Advances in Breast Cancer Care Mean More Hope and Survivorship for Patients
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A technician positions a woman at a mammography scanning machine.

There are more effective screenings and treatments for breast cancer than ever. Thanks to insightful research, better early detection, and more effective therapies, the death rate from breast cancer has dropped 43% from 1989 to 2020. 

But there is still work to be done. 

The American Cancer Society (ACS) estimates that almost 300,000 new cases of invasive breast cancer will be diagnosed in U.S. women this year, and more than 43,000 will die from the disease. 

The five-year relative survival rate for breast cancer is 99% when it is detected early and has not spread. That’s why early detection and comprehensive care remain very important to ensuring more patients have successful outcomes.

The last few years have seen significant advances in how we detect and treat cancers of the breast. 

Advances in early detection.

Expanded options to screen for breast cancer in its earliest stages are helping more patients seek treatment before the disease can progress. 

Breast cancer is one of the only cancers that have an effective test: the mammogram. That’s why MedStar Health recommends that women age 40 and up with an average risk for breast cancer have a mammogram every year. 

If you have risk factors for breast cancer such as a family history, talk with your doctor about when to begin screening. At MedStar Health, we work proactively with genetic counselors to determine your personalized level of risk. 

Based upon your individual risk, our fellowship-trained specialists offer a full spectrum of imaging care, including:

  • Traditional mammography
  • Digital mammography (3D mammography)
  • Breast MRI
  • Breast ultrasound

When cancer is detected, modern developments are helping to make even challenging cancers more treatable than ever before.

Leaps and bounds in cancer treatment.

There are several subtypes of breast cancer, and for every type we treat there have been treatment advances in recent years. From new immunotherapies and hormone therapy to targeted treatments, we have many more ways to treat breast cancers than even 10 years ago. Here are some particularly promising examples.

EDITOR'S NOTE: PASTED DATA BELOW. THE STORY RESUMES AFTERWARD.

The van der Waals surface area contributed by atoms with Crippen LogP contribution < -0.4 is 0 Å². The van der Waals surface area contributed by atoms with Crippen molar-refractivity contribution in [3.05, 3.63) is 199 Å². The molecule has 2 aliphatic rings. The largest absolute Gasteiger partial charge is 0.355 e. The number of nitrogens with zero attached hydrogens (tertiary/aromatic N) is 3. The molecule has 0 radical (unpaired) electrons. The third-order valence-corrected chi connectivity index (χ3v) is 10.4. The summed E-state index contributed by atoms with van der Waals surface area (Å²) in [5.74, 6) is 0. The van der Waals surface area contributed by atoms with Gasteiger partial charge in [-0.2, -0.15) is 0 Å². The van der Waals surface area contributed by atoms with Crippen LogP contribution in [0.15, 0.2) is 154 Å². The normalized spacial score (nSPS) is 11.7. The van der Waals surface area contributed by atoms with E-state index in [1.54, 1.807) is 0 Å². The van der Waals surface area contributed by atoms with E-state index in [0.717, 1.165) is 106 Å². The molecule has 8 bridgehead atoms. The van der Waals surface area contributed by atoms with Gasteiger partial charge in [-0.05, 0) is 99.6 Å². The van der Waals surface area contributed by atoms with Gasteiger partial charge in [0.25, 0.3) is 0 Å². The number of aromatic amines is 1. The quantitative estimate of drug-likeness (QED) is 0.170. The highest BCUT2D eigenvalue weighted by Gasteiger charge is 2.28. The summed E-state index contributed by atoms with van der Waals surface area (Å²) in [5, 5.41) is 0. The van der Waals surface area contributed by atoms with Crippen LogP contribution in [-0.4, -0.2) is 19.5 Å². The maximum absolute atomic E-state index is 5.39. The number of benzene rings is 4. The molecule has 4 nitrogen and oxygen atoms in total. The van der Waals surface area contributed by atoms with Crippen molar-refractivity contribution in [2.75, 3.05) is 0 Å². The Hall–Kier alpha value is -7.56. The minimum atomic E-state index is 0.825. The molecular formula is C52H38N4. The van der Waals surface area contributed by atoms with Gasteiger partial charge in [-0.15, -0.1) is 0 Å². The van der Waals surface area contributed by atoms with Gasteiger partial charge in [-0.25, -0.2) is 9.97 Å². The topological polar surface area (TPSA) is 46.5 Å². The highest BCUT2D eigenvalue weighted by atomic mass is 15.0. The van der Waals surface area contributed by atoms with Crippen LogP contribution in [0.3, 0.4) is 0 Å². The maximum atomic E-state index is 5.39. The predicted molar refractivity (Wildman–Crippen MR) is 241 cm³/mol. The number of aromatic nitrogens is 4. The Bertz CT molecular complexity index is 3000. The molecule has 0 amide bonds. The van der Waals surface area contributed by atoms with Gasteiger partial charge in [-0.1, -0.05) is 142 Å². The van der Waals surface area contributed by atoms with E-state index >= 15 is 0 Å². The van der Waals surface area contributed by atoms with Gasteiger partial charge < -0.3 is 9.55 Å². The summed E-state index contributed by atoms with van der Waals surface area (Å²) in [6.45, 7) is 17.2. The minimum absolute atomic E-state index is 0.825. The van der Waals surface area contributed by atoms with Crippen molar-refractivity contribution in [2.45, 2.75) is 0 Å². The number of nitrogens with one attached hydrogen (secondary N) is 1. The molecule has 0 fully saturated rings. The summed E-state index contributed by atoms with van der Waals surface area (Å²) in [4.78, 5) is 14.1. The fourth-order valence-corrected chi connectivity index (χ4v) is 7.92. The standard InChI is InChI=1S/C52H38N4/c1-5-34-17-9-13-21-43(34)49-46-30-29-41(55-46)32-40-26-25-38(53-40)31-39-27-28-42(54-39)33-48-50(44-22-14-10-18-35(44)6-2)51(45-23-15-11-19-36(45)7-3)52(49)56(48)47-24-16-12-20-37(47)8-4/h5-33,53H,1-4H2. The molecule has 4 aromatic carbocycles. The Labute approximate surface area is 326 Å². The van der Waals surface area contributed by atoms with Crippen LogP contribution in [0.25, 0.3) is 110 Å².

HER2-positive breast cancer.

HER-2 positive breast cancer cells have high levels of a protein called HER2, which promotes the growth of cancer cells. This type can grow quickly and has a high risk of recurrence.

HER2-positive breast cancer is usually treated with targeted antibodies and chemotherapy, followed by a second-line treatment that can stop the cancer’s progression for an additional year or so. For more advanced disease, a new drug called fam-trastuzumab deruxtecan (Enhertu), has become a new second-line treatment that stops progression much longer.

Targeted and hormonal therapies use medicines that are directed toward proteins on the surface of breast cancer cells to help slow down their growth. These medicines, including monoclonal antibodies, antibody-drug conjugates, PARP inhibitors, and tyrosine kinase inhibitors, sometimes work when chemotherapy cannot.

Related reading: 5 Breakthrough Breast Cancer Treatments.

Triple-negative breast cancer.

One of the most complex and elusive forms of the disease, triple-negative breast cancer (TNBC) does not have the receptors that are typically found in cancer cells, making it especially challenging to treat.

Advances in survivorship have not been equally shared by all women. The ACS notes that Black women have the highest death rate from cancer, perhaps because of a greater likelihood of developing TNBC and of higher chance of breast cancer earlier in life than other racial or ethnic groups.

Our latest research examines whether an immunotherapy and chemotherapy combination or antibody-drug conjugates can help treat early-stage TNBC that hasn’t responded to chemotherapy. This medication has improved outcomes for patients with advanced TNBC, so we’re investigating it’s use earlier in the disease.

In another promising development for the treatment of TNBC, early research suggests that a “liquid biopsy” could alert doctors to cancer in a patient’s blood to find cancer that comes back. Traditional breast biopsy is the only definitive way to diagnose breast cancer.

New technologies and medicines are changing the face of cancer care, but without an expert team delivering that care to patients, innovations don’t mean much.

Related reading: Research Reveals New Avenues for Triple-Negative Breast Cancer Treatment.

Team-based care is the best care.

When surgeons, medical oncologists, pathologists, radiation oncologists, and other providers work together, patients have the best outcomes. Genetic counselors can help patients understand the details and make decisions about genomically directed treatments. Plastic surgeons provide breast reconstruction procedures, and mental health clinicians support patients’ emotional needs.

All these professionals and others are important parts of providing care that treats the whole person, not just the cancer. Nurse navigators are crucial components of team-based healthcare, helping patients as a primary point of contact and concierge through the complicated process of cancer treatment. 

At MedStar Washington Hospital Center, we’re proud to offer our patients innovative, comprehensive care that can help them lead long, full lives after a cancer diagnosis. With personalized, targeted treatments, holistic care, and access to the latest treatment options, our patients have a better chance at a successful outcome than ever before.

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